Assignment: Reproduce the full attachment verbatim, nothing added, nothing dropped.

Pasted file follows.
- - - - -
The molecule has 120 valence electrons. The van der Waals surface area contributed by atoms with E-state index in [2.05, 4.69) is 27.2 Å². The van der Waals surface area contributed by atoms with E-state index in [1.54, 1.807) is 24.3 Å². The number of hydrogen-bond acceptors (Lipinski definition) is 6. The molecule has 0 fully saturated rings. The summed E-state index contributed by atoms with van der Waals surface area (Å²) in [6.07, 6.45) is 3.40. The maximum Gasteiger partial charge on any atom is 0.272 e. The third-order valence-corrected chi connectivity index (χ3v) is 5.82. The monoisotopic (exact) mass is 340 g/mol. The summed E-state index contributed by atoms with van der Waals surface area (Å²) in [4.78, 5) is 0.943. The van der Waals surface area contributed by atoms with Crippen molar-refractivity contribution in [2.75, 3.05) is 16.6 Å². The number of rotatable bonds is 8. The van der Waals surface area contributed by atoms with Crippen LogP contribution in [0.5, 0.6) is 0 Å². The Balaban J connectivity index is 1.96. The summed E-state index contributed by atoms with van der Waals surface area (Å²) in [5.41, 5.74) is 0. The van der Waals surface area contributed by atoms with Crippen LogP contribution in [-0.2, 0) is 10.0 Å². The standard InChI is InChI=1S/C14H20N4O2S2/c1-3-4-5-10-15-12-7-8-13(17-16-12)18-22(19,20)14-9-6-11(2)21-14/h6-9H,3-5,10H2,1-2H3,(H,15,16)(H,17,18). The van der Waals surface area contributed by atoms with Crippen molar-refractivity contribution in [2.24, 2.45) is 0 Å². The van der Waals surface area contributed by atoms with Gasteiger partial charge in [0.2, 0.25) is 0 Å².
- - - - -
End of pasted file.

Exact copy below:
The molecule has 120 valence electrons. The van der Waals surface area contributed by atoms with E-state index in [2.05, 4.69) is 27.2 Å². The van der Waals surface area contributed by atoms with E-state index in [1.54, 1.807) is 24.3 Å². The number of hydrogen-bond acceptors (Lipinski definition) is 6. The molecule has 0 fully saturated rings. The summed E-state index contributed by atoms with van der Waals surface area (Å²) in [6.07, 6.45) is 3.40. The maximum Gasteiger partial charge on any atom is 0.272 e. The third-order valence-corrected chi connectivity index (χ3v) is 5.82. The monoisotopic (exact) mass is 340 g/mol. The summed E-state index contributed by atoms with van der Waals surface area (Å²) in [4.78, 5) is 0.943. The van der Waals surface area contributed by atoms with Crippen molar-refractivity contribution in [2.75, 3.05) is 16.6 Å². The number of rotatable bonds is 8. The van der Waals surface area contributed by atoms with Crippen LogP contribution in [0.5, 0.6) is 0 Å². The Balaban J connectivity index is 1.96. The summed E-state index contributed by atoms with van der Waals surface area (Å²) in [5.41, 5.74) is 0. The van der Waals surface area contributed by atoms with Crippen LogP contribution in [-0.2, 0) is 10.0 Å². The standard InChI is InChI=1S/C14H20N4O2S2/c1-3-4-5-10-15-12-7-8-13(17-16-12)18-22(19,20)14-9-6-11(2)21-14/h6-9H,3-5,10H2,1-2H3,(H,15,16)(H,17,18). The van der Waals surface area contributed by atoms with Crippen molar-refractivity contribution in [2.24, 2.45) is 0 Å². The van der Waals surface area contributed by atoms with Gasteiger partial charge in [0.2, 0.25) is 0 Å².